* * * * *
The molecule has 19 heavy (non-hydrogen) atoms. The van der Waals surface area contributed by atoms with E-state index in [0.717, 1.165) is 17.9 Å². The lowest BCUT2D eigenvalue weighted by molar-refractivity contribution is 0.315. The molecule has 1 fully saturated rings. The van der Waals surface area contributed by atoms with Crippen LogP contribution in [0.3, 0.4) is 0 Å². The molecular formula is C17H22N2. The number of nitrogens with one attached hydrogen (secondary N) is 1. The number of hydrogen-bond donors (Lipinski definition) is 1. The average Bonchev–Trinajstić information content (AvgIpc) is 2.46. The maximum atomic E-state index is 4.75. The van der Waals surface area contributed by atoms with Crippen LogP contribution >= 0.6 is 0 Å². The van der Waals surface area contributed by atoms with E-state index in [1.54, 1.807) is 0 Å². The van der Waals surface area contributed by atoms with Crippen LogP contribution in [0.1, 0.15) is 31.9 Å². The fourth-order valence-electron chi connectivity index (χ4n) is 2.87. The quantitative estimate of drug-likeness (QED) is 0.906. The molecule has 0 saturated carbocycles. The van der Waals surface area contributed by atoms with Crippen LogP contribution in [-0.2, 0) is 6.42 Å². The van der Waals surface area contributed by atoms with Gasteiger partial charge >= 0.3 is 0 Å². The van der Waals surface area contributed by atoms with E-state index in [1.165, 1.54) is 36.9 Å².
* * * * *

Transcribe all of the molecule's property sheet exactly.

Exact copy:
The molecule has 19 heavy (non-hydrogen) atoms. The van der Waals surface area contributed by atoms with E-state index in [0.717, 1.165) is 17.9 Å². The lowest BCUT2D eigenvalue weighted by molar-refractivity contribution is 0.315. The molecule has 1 fully saturated rings. The van der Waals surface area contributed by atoms with Crippen LogP contribution in [0.3, 0.4) is 0 Å². The molecular formula is C17H22N2. The number of nitrogens with one attached hydrogen (secondary N) is 1. The number of hydrogen-bond donors (Lipinski definition) is 1. The average Bonchev–Trinajstić information content (AvgIpc) is 2.46. The maximum atomic E-state index is 4.75. The van der Waals surface area contributed by atoms with Crippen LogP contribution >= 0.6 is 0 Å². The van der Waals surface area contributed by atoms with E-state index in [1.54, 1.807) is 0 Å². The van der Waals surface area contributed by atoms with Crippen LogP contribution in [0.1, 0.15) is 31.9 Å². The fourth-order valence-electron chi connectivity index (χ4n) is 2.87. The quantitative estimate of drug-likeness (QED) is 0.906. The molecule has 0 saturated carbocycles. The van der Waals surface area contributed by atoms with Crippen LogP contribution in [-0.2, 0) is 6.42 Å². The van der Waals surface area contributed by atoms with Gasteiger partial charge >= 0.3 is 0 Å². The van der Waals surface area contributed by atoms with E-state index in [1.165, 1.54) is 36.9 Å².